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Osorojo
10-03-2012, 11:25 AM
From the USCHO "top ten" forwards to watch:
#10 - "small guy"
#9 - "just 5-foot-8 and weighs just 160 pounds"
#7 - "although smallish (5-foot-9, 170 pounds)"
#6 - "he is undersized"
#4 - "the little guy"
#3 - "just 5-foot-6 and 165 pounds"

Apparently 60% of the best forwards in DI hockey are remarkably small, since the article remarks they are small. Is this because:

1.) the author favors smaller players?
2.) talented average size and big players favor major juniors?
3.) the rules and/or style of play in DI hockey favor smaller players?
4) DI concession stands sell lo-cal nachos?

Flashy Man
10-03-2012, 11:33 AM
http://board.uscho.com/showthread.php?101016-Title-Capitalization/

Nick Papagiorgio
10-03-2012, 11:54 AM
And I say, "Hey, Lama, hey, how about a little something, you know, for the effort, you know?" And he says, "Oh, uh, there won't be any money, but when you die, on your deathbed, you will receive total consciousness." So I got that goin' for me, which is nice.

burd
10-03-2012, 11:57 AM
From the USCHO "top ten" forwards to watch:
#10 - "small guy"
#9 - "just 5-foot-8 and weighs just 160 pounds"
#7 - "although smallish (5-foot-9, 170 pounds)"
#6 - "he is undersized"
#4 - "the little guy"
#3 - "just 5-foot-6 and 165 pounds"

Apparently 60% of the best forwards in DI hockey are remarkably small, since the article remarks they are small. Is this because:

1.) the author favors smaller players?
2.) talented average size and big players favor major juniors?
3.) the rules and/or style of play in DI hockey favor smaller players?
4) DI concession stands sell lo-cal nachos?

Finally, an explanation--it's size issues with you.

Osorojo
10-03-2012, 12:08 PM
Finally, an explanation--it's size issues with you.

Nope - but the remarkably small size of the "best" DI forwards obviously IS a reasonable issue for consideration - except if your goal is insult. I look forward to your further input.

mnstate0fhockey
10-03-2012, 12:18 PM
From the USCHO "top ten" forwards to watch:
#10 - "small guy"
#9 - "just 5-foot-8 and weighs just 160 pounds"
#7 - "although smallish (5-foot-9, 170 pounds)"
#6 - "he is undersized"
#4 - "the little guy"
#3 - "just 5-foot-6 and 165 pounds"

Apparently 60% of the best forwards in DI hockey are remarkably small, since the article remarks they are small. Is this because:

1.) the author favors smaller players?
2.) talented average size and big players favor major juniors?
3.) the rules and/or style of play in DI hockey favor smaller players?
4) DI concession stands sell lo-cal nachos?

Are you just now catching on to this?

alfablue
10-03-2012, 12:20 PM
dude, turn the comptuer off and go outside. you spend way too much time worrying about what other people write, in a very pointless way.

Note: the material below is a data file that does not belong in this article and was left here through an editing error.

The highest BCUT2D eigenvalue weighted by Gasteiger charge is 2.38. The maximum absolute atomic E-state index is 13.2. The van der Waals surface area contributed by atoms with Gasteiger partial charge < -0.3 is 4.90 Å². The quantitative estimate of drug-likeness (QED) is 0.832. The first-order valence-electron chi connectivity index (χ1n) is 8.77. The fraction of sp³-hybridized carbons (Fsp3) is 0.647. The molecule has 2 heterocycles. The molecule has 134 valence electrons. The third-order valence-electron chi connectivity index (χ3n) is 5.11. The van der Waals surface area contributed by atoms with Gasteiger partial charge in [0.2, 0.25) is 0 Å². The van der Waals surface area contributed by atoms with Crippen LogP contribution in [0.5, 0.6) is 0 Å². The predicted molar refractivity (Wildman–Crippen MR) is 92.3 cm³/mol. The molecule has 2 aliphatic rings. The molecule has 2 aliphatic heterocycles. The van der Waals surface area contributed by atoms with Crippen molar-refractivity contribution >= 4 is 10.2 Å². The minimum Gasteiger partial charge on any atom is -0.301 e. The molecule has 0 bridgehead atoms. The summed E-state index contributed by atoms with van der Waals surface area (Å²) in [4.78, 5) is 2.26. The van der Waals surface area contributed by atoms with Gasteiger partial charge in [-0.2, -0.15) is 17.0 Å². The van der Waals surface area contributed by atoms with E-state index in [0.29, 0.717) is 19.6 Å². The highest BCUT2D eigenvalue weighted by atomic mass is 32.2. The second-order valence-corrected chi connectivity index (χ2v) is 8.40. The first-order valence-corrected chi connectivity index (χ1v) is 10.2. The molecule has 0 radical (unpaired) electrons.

Well, unless you are going to attempt to engineer hockey player size. I'm sure that would make a good movie.

FlagDUDE08
10-03-2012, 12:34 PM
You're starting to make boot_walt_kyle look like a decent poster.

Osorojo
10-03-2012, 12:46 PM
dude, turn the comptuer off and go outside. you spend way too much time worrying about what other people write, in a very pointless way.

Well, unless you are going to attempt to engineer hockey player size. I'm sure that would make a good movie.

I'm more interested in causes than effects - at least at a distance. If small size is truly an advantage for DI hockey forwards - as suggested by the USCHO article, there must be a cause for this advantage. Small size certainly is not an advantage for professional hockey players or professional recruits. Aren't you just a bit curious about this distinction and its underlying cause, or are you simply in disagreement with the USCHO "best forwards" selection? If so, why not propose your own list of best forwards, one presumably not dominated by small players? Otherwise, your belittling of my curiosity does not recommend your opinions.

mnstate0fhockey
10-03-2012, 12:49 PM
I'm more interested in causes than effects - at least at a distance. If small size is truly an advantage for DI hockey forwards - as suggested by the USCHO article, there must be a cause for this advantage. Small size certainly is not an advantage for professional hockey players or professional recruits. Aren't you just a bit curious about this distinction and its underlying cause, or are you simply in disagreement with the USCHO "best forwards" selection? If so, why not propose your own list of best forwards, one presumably not dominated by small players? Otherwise, your belittling of my curiosity does not recommend your opinions.

Smaller players aren't prototypical NHL size, so they stick around longer, become more experienced, and result in less frequent turnover.

dogs2012
10-03-2012, 12:50 PM
It's a valid question. I'm sorry people have to be rude, but I think college hockey in today's age has a style of play that is more conducive to the smaller sized athletes. It could partially be because of head injury rules and could also have to do with the lack of fighting that takes place. Either way, it is interesting to see these smaller sized players do well. It's also why you see smaller players winning the Hobey, but not being able to make it in the NHL.

FlagDUDE08
10-03-2012, 12:53 PM
Dude, take it here: http://board.uscho.com/showthread.php?101260-Ten-to-watch-Picking-college-hockey%E2%80%99s-top-forwards-for-2012-13